An Armstrong and Spallumcheen-based plan to honour one of the area’s earliest settlers has come to fruition.
After a month of planning and fundraising since Janet Irving met Armstrong City Council to discuss a rose naming project to commend Overlander Catherine O’Hare Schubert and strengthen ties with Armstrong’s sister city Rathfriland — an Irish city near Schubert’s birth place — the $5,000 required to purchase naming rights has been raised.
“It’s been wonderful,” said Janet Irving, one of the three leaders of the project alongside Jessie Ann Gamble and Schubert-descendant Carol Cooney. “There’s a lot of generosity from local residents and the Schubert family. It is so exciting and such a thrill to think we could do it so quickly, and in time to get the rose.”
The pink shrub rose, cultivated by Langley-based rose breeders Select Roses, was chosen to emulate a wild rose, after which Schubert’s daughter was named and reminiscent of the wild berries and rose hips Schubert’s company survived on during their journey across British Columbia.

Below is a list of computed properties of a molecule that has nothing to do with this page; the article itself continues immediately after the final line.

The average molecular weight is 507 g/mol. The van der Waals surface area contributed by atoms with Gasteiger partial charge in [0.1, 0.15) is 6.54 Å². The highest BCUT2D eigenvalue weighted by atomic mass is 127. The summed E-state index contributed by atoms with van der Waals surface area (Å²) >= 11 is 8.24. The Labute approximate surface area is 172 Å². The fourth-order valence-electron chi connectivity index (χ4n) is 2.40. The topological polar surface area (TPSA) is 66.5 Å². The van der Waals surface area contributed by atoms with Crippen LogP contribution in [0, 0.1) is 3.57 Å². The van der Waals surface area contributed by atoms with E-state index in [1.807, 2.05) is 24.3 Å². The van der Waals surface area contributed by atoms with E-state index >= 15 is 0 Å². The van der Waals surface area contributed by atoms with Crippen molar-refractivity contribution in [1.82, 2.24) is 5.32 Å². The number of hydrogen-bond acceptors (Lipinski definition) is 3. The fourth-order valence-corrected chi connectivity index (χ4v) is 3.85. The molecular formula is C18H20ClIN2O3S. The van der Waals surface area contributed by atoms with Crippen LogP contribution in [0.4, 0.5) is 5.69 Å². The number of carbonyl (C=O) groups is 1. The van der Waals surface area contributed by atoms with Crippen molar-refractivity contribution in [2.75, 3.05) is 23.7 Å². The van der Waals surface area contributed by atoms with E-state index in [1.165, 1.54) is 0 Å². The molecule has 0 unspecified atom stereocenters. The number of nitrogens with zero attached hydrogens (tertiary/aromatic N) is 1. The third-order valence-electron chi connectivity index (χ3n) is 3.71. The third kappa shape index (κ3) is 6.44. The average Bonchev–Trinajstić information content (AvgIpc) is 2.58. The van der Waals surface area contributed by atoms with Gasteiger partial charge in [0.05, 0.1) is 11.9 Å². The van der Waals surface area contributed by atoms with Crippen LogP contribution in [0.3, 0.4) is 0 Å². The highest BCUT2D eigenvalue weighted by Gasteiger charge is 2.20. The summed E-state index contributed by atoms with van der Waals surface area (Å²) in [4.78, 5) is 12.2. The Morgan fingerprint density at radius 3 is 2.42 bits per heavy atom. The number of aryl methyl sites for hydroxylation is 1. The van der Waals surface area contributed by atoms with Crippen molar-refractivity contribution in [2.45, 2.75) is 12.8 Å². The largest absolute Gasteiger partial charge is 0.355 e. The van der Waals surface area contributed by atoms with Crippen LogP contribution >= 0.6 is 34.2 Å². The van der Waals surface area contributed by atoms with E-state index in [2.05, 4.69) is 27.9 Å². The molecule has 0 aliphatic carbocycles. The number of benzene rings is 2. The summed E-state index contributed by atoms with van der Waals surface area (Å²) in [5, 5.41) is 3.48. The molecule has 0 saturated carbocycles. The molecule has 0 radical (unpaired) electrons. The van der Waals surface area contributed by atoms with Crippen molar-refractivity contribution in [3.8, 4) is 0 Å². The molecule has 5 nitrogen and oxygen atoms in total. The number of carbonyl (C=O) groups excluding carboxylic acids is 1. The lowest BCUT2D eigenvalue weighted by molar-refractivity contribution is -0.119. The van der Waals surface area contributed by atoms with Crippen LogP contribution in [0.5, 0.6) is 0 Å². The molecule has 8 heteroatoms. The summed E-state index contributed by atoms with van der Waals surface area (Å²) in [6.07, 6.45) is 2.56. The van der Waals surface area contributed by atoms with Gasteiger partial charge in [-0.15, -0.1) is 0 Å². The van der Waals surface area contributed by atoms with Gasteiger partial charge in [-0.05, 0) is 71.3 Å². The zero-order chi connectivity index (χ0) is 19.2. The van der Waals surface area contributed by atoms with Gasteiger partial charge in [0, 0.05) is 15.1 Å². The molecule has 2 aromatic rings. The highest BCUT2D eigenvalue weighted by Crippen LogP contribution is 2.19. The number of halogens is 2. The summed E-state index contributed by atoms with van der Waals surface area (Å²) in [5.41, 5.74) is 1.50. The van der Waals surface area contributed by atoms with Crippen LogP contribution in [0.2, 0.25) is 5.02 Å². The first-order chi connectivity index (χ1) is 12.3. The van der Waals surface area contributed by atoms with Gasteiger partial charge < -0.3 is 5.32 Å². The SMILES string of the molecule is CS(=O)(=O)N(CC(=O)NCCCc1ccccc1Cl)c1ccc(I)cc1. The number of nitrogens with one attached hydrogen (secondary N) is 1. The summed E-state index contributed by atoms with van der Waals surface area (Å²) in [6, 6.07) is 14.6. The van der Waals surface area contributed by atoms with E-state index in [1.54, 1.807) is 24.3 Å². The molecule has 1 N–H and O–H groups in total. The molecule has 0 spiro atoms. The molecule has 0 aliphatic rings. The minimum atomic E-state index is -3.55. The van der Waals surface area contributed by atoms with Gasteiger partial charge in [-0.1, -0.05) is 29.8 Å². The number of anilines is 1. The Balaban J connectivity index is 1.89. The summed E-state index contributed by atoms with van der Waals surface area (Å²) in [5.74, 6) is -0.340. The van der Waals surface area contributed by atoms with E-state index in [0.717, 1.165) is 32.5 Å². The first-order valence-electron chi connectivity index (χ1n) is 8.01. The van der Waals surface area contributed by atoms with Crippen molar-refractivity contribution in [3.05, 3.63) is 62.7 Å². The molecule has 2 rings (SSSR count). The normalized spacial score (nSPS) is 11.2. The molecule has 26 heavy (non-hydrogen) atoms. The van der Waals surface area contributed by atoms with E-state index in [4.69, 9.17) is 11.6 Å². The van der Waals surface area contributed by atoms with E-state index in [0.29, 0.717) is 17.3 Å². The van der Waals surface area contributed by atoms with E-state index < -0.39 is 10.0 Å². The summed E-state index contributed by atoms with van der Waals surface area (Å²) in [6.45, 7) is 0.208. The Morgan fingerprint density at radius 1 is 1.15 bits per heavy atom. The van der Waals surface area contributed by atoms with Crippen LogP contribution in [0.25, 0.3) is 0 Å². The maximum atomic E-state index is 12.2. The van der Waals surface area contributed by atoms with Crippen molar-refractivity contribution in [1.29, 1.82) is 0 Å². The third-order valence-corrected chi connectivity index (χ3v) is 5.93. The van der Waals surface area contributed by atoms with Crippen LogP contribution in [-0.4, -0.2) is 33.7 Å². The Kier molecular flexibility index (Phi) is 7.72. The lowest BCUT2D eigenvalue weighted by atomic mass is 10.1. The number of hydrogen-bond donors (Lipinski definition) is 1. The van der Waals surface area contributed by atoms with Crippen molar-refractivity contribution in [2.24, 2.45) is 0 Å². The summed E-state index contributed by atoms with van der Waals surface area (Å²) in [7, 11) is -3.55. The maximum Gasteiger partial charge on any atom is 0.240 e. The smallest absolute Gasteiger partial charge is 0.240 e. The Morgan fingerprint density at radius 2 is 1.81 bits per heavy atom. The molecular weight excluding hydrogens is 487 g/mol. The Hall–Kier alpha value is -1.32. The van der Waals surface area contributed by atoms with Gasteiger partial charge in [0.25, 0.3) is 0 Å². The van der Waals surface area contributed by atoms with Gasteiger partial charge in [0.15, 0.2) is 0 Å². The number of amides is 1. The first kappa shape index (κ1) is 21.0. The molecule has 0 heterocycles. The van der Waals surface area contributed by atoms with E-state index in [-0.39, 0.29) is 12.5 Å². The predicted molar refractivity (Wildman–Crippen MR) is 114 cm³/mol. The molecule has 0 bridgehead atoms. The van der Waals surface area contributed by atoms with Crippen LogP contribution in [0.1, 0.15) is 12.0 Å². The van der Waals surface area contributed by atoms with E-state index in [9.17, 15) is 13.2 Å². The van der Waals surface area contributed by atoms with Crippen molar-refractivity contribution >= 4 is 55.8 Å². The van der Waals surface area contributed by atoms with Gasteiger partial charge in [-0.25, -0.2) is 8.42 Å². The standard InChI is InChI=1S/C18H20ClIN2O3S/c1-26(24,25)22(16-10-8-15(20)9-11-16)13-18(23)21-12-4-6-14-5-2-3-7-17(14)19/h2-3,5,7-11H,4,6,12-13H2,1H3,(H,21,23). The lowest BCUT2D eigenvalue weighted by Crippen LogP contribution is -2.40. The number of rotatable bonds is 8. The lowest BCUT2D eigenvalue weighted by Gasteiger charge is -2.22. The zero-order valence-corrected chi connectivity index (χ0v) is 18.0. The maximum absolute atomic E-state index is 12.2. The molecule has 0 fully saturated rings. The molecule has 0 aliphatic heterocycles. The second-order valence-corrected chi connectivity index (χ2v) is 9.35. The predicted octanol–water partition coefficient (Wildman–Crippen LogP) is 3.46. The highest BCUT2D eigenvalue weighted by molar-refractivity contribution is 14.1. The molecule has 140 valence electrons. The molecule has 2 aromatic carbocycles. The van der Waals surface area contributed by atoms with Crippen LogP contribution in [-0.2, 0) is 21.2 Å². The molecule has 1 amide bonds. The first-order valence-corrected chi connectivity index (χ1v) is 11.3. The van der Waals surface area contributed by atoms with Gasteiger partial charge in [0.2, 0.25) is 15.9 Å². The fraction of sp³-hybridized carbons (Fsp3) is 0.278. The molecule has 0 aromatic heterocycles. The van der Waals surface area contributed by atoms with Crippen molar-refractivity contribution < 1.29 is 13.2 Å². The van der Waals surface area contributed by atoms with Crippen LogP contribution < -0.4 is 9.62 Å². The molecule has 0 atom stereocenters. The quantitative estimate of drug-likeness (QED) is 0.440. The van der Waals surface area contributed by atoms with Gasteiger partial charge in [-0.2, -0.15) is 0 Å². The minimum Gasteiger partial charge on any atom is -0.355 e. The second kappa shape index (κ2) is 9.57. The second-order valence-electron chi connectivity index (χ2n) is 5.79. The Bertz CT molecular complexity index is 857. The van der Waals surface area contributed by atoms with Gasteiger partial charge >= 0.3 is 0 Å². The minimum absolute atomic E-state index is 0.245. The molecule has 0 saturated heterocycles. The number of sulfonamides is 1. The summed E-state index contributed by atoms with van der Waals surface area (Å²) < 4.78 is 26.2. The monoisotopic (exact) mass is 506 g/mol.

“It will be known internationally by the name Catherine O’Hare Schubert,” Irving said.
A minimal number of the pink shrub roses will be available following approval from the American Rose Society, but Irving said Blue Mountain Nursery plans on stocking the rose for sale.
However, both Armstrong and Spallumcheen will have priority on the first available roses from Select Roses.
“There has been tremendous interest from the City of Armstrong and Township of Spallumcheen,” Irving said, adding that the plan is for Rathfriland to grow Catherine O’Hare Schubert roses as well.
And it couldn’t have been done without volunteer donations and support, Irving said. “We’re just so delighted,” she said. “It’s amazing, the support.”